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2011 Chevy Silverado 3500 HD - The Most Heavy-Duty Passenger Trucks On Earth

Front Left Angle
Agustin Jimenez
| Staff Editor
Posted July 1, 2011
Photographers: CC Rogers

Spotlighting The New Chevrolet 3500 HD 4X4

If you haven’t driven a new diesel truck lately, we suggest you go down to your local Chevy, Dodge, or Ford dealership and take a drive. Today’s diesel trucks are more powerful, cleaner, and fuel efficient than ever before. They are, without question, the absolute most heavy-duty, biggest, and powerful light-duty trucks that have ever been built.

This year, Ford and Chevrolet both came back from restrictive diesel-emission requirements that had hampered their engines’ fuel economy in previous model years and really upped the ante with powerplants that sip on ULSD (ultra-low sulfur diesel) and B20 (80-percent diesel, 20-percent biodiesel). All of the Big Three’s diesels are putting out more than 750 lb-ft of torque…in case you ever need to transport a house.

For 2011, Ford debuted its twin-turbo 6.7L Power Stroke diesel that currently puts out 400 hp and 800 lb-ft of torque. This is significant because all previous Power Stroke light-duty truck engines were built by International (since 1982) and this is the first time Ford has actually released an in-house-built diesel engine in the U.S. market.

Dodge continued with the same 6.7L Cummins engine that they debuted in 2007, being the first to meet the more restrictive diesel-emission standards. This past February, it announced a power increase to 350 hp and 800 lb-ft of torque. Though its fuel-economy numbers are not in line with Ford and GM this year, Dodge will likely be back with competitive mpg’s by 2012 or 2013.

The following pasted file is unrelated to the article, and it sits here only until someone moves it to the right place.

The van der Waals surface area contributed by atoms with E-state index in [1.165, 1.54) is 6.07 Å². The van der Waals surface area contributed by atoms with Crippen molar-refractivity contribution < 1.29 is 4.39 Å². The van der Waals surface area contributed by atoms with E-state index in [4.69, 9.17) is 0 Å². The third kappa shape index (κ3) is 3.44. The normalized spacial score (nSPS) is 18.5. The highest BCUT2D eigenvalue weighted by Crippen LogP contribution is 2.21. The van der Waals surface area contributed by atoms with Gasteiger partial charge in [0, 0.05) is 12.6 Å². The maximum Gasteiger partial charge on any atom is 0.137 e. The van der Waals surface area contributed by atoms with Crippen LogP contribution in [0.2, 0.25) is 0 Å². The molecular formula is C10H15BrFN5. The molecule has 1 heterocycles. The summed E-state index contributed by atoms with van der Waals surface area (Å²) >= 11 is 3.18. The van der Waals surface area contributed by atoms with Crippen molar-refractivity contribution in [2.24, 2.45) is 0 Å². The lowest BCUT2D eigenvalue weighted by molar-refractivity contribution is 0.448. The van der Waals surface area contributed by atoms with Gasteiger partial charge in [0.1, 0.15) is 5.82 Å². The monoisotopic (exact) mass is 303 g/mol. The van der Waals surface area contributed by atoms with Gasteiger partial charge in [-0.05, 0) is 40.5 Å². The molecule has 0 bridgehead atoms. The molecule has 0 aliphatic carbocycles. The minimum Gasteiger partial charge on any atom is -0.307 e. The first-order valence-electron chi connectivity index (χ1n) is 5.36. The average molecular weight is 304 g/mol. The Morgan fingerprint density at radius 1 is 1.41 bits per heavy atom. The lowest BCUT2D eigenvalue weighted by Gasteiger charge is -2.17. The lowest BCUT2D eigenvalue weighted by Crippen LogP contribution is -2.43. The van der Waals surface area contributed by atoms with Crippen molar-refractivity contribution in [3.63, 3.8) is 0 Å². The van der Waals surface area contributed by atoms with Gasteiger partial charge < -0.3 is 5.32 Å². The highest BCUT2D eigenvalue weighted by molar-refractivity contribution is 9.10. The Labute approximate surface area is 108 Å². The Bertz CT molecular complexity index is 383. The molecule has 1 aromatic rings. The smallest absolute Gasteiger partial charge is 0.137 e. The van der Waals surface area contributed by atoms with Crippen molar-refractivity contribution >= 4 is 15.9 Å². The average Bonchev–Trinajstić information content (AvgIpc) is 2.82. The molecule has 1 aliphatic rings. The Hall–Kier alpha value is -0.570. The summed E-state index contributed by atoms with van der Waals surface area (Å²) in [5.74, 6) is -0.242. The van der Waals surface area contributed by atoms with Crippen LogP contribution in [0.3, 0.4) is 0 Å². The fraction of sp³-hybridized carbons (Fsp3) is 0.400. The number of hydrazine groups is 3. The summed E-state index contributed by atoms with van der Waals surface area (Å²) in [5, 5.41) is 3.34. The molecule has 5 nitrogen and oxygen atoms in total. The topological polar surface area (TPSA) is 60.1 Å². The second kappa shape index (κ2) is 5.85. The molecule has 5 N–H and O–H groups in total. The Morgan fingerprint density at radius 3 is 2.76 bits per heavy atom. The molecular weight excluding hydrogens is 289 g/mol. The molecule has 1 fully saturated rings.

Chevrolet continued on with its well-liked Duramax 6.6L engine—an evolved version of the previous year’s engine that runs with 60 percent less NOx and an 11-percent improvement in fuel economy. And this year’s GMC/Chevrolet diesels are pushing out an also impressive 397 hp and 765 lb-ft of torque. All that is backed by an Allison six-speed automatic transmission that is hooked to the biggest AAM rear axle you can get. A fully boxed frame is much stronger than the previous year’s and is five times more torsionally rigid. And all of the GM 2500 and 3500 chassis are able to take a front-mounted snowplow, but there are really no major drivetrain changes, save for the new front 9.25-inch IFS differential.

We got a brand new ’11 Chevrolet 3500 4x4 singe rear wheel truck for a week of work and tow duty in some of the worst towing environments possible: Southern California stop-and-go traffic. Amazingly, this truck towed a 9,500-pound load down the busiest freeways in the world with relative ease. It made a normally nail-biting experience of sudden braking and top-speed acceleration with a trailer something almost pleasant.

On top of that, we’re still amazed at how fast the new 3500 Chevy launches with almost 10,000 pounds behind it—faster than some pre-2005 diesels would launch unloaded!

Vehicle: 2011 Chevrolet 3500 HD crew-cab 4x4 (single rear wheel)
Engine: 6.6L Duramax direct-injection turbodiesel V-8, 397 hp, 765 lb-ft of torque
Transmission: Allison 1000 six-speed automatic transmission
Transfer case: Magna two-speed 1:1 4WD high range, 2.69 4WD low range
Rear axle: AAM 11.4-inch rear axle with Eaton differential
Front differential: AAM 9.25-inch front IFS differential
Brakes: 13.97-inch front rotors with dual-piston calipers, 14.17-inch rear rotors with dual piston calipers
Fuel tank: 36-gallon
Fuel use: ULSD or B20
Max towing capacity: 21,700 pounds
Best fuel economy we could muster: 18.9 mpg
Worst fuel economy we could muster: 13.7 mpg
Fuel economy while towing more than 9,000 pounds in traffic: 10.1 mpg


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